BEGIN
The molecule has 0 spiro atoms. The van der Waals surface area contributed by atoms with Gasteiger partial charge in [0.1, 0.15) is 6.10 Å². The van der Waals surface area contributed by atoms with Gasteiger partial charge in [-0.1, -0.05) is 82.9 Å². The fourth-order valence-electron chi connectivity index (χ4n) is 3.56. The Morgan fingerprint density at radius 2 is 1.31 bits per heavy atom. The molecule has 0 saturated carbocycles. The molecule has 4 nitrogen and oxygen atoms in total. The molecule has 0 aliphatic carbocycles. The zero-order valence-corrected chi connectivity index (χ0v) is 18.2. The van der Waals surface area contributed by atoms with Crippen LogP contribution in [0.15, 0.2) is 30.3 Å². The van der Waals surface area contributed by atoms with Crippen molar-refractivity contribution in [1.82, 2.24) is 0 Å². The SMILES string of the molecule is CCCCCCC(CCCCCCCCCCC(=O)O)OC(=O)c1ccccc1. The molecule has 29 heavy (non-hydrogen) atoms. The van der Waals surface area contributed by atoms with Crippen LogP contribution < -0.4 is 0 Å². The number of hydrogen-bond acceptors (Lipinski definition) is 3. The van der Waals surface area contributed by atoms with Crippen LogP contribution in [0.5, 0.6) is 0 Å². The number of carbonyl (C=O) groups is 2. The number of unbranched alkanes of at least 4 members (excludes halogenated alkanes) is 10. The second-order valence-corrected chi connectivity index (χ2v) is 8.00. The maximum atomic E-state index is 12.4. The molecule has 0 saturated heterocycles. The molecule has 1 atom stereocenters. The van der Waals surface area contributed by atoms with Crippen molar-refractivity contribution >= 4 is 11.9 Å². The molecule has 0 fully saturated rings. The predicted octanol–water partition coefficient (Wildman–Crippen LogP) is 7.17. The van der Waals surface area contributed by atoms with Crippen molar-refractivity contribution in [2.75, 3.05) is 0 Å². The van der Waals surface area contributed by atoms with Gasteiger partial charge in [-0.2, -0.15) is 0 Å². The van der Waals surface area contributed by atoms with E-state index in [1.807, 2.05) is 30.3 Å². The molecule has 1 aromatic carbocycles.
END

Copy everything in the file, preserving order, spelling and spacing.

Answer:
The molecule has 0 spiro atoms. The van der Waals surface area contributed by atoms with Gasteiger partial charge in [0.1, 0.15) is 6.10 Å². The van der Waals surface area contributed by atoms with Gasteiger partial charge in [-0.1, -0.05) is 82.9 Å². The fourth-order valence-electron chi connectivity index (χ4n) is 3.56. The Morgan fingerprint density at radius 2 is 1.31 bits per heavy atom. The molecule has 0 saturated carbocycles. The molecule has 4 nitrogen and oxygen atoms in total. The molecule has 0 aliphatic carbocycles. The zero-order valence-corrected chi connectivity index (χ0v) is 18.2. The van der Waals surface area contributed by atoms with Crippen LogP contribution in [0.15, 0.2) is 30.3 Å². The van der Waals surface area contributed by atoms with Crippen molar-refractivity contribution in [1.82, 2.24) is 0 Å². The SMILES string of the molecule is CCCCCCC(CCCCCCCCCCC(=O)O)OC(=O)c1ccccc1. The molecule has 29 heavy (non-hydrogen) atoms. The van der Waals surface area contributed by atoms with Crippen LogP contribution < -0.4 is 0 Å². The number of hydrogen-bond acceptors (Lipinski definition) is 3. The van der Waals surface area contributed by atoms with Crippen LogP contribution in [0.5, 0.6) is 0 Å². The number of carbonyl (C=O) groups is 2. The number of unbranched alkanes of at least 4 members (excludes halogenated alkanes) is 10. The second-order valence-corrected chi connectivity index (χ2v) is 8.00. The maximum atomic E-state index is 12.4. The molecule has 0 saturated heterocycles. The molecule has 1 atom stereocenters. The van der Waals surface area contributed by atoms with Crippen molar-refractivity contribution >= 4 is 11.9 Å². The molecule has 0 fully saturated rings. The predicted octanol–water partition coefficient (Wildman–Crippen LogP) is 7.17. The van der Waals surface area contributed by atoms with Crippen molar-refractivity contribution in [2.75, 3.05) is 0 Å². The van der Waals surface area contributed by atoms with Gasteiger partial charge in [-0.2, -0.15) is 0 Å². The van der Waals surface area contributed by atoms with E-state index in [1.807, 2.05) is 30.3 Å². The molecule has 1 aromatic carbocycles.